Archival Spaces 304
Donna Rifkind’s The Sun and Her Stars
Uploaded 16 September 2022
I first read Salka Viertel’s autobiography, The Kindness of Strangers (1969/2019) in the late 1970s, as I was writing my first piece on German-Jewish refugees in Hollywood, “The Palm Trees Were Gently Swaying. German Refugees from Hitler in Hollywood” (1980). The wife of the poet-filmmaker, Bertold Viertel, Salka was an accomplished scriptwriter, having worked on Queen Christiana (1933) and all subsequent Greta Garbo pictures. The first of only a handful of émigré autobiographies available at that time, her very literate book presented an insider’s view of Hollywood’s German-speaking community. I was therefore quite intrigued when I met Donna Rifkind at a conference last December and heard she had published a biography of Salka Viertel and her circle, The Sun and Her Stars. Salka Viertel and Hitler’s Exiles in the Golden Age of Hollywood (2020).
Rifkind opens her book by making the extremely important point that, for the most part, women have been written out of the histories of both classic Hollywood and German anti-Hitler intellectuals, in so far as they weren’t wives, secretaries, or movie stars; she does mention that has changed in the past decade with books on Charlotte Dieterle and Liesl Frank who organized the European Film Fund (2010), and a German biography of Salka Viertel (2007). However, refugee women scriptwriters Vicki Baum, Irmgard von Cube, Lilo Dammert, Lili van Hatvany, and Gina Kaus remain terra incognita, as do other women who worked behind the camera.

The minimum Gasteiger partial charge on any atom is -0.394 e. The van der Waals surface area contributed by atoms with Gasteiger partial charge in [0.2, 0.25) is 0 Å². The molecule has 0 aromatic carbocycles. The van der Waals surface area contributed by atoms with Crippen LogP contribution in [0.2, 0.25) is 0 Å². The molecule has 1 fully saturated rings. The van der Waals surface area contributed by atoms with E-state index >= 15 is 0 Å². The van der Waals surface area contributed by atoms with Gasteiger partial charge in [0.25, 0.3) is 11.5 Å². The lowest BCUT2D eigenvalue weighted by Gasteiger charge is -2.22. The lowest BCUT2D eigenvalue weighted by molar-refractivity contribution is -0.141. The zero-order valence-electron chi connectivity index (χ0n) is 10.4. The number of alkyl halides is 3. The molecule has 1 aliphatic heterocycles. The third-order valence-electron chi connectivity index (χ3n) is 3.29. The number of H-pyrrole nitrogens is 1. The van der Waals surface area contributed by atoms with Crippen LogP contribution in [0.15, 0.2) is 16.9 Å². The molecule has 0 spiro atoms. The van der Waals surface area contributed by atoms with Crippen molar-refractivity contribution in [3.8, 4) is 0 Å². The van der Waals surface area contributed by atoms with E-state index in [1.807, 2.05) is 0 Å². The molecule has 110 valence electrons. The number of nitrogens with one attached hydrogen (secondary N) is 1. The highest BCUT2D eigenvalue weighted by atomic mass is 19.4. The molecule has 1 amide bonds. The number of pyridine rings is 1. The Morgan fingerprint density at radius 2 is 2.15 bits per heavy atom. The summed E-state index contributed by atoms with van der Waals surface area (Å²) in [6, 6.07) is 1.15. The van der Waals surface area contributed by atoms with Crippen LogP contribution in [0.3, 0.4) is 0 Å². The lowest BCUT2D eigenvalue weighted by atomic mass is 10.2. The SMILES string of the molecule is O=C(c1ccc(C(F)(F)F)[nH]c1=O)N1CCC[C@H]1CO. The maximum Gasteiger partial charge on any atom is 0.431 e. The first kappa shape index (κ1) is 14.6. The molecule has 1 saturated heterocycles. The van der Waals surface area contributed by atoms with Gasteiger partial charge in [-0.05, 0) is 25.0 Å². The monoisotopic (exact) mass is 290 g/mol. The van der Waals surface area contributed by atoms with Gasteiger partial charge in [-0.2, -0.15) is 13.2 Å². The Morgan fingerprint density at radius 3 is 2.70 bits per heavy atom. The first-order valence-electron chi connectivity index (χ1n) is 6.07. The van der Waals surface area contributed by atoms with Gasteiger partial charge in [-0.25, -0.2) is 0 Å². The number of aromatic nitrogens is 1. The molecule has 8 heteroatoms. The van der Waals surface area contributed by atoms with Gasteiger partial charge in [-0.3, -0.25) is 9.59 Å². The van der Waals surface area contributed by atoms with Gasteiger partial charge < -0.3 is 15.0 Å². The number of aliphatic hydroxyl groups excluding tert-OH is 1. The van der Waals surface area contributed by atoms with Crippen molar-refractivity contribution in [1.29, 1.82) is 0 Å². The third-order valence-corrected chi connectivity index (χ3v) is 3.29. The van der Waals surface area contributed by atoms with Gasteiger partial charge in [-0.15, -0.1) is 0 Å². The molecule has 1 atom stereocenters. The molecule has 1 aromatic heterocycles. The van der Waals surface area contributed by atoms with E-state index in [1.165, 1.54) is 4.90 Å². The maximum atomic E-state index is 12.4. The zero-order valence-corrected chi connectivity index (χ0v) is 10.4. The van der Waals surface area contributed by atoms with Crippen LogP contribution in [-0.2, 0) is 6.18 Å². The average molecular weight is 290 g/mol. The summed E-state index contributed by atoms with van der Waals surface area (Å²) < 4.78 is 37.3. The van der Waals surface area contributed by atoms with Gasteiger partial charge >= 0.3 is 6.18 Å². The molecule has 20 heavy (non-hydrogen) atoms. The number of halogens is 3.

In detailing Salka Viertel’s life, Rifkind focuses on three areas: 1.) Her marriages, lovers, and children; 2) Her professional struggles in the American studio system; 3) Her Sunday salons in Mayberry Road (Santa Monica) that brought together the crème de la crème of Germany’s literary exile. These three areas are however not mutually exclusive, – how could they be when women were still expected to manage a household, even if they worked? – but rather intertwined, so that people appear in different contexts. For example, Christopher Isherwood first met Bertold Viertel when both worked on Little Friend in England in 1934, then became a tenant in the Viertel’s garage, confident of Salka, friend to the Viertel children, and finally, he helped edit her autobiography.
Rifkind does not proceed chronologically, rather opens in 1963, when Salka Viertel had been living in Klosters, Switzerland, trying to survive economically, and get her autobiography published, her Hollywood career long behind her. Rifkind pointedly notes reactions to the manuscript: “Already the few who have read her drafts – all men – have blanched at every hint of woman mess, of love affairs and menstruation and childbirth. They insisted that she take it all out.” (p. 13) Indeed, Viertel was not only independent in her career, politically out-spoken and left-leaning but also sexually liberated, carrying on an open marriage, when America’s Puritans still condemned such licentiousness.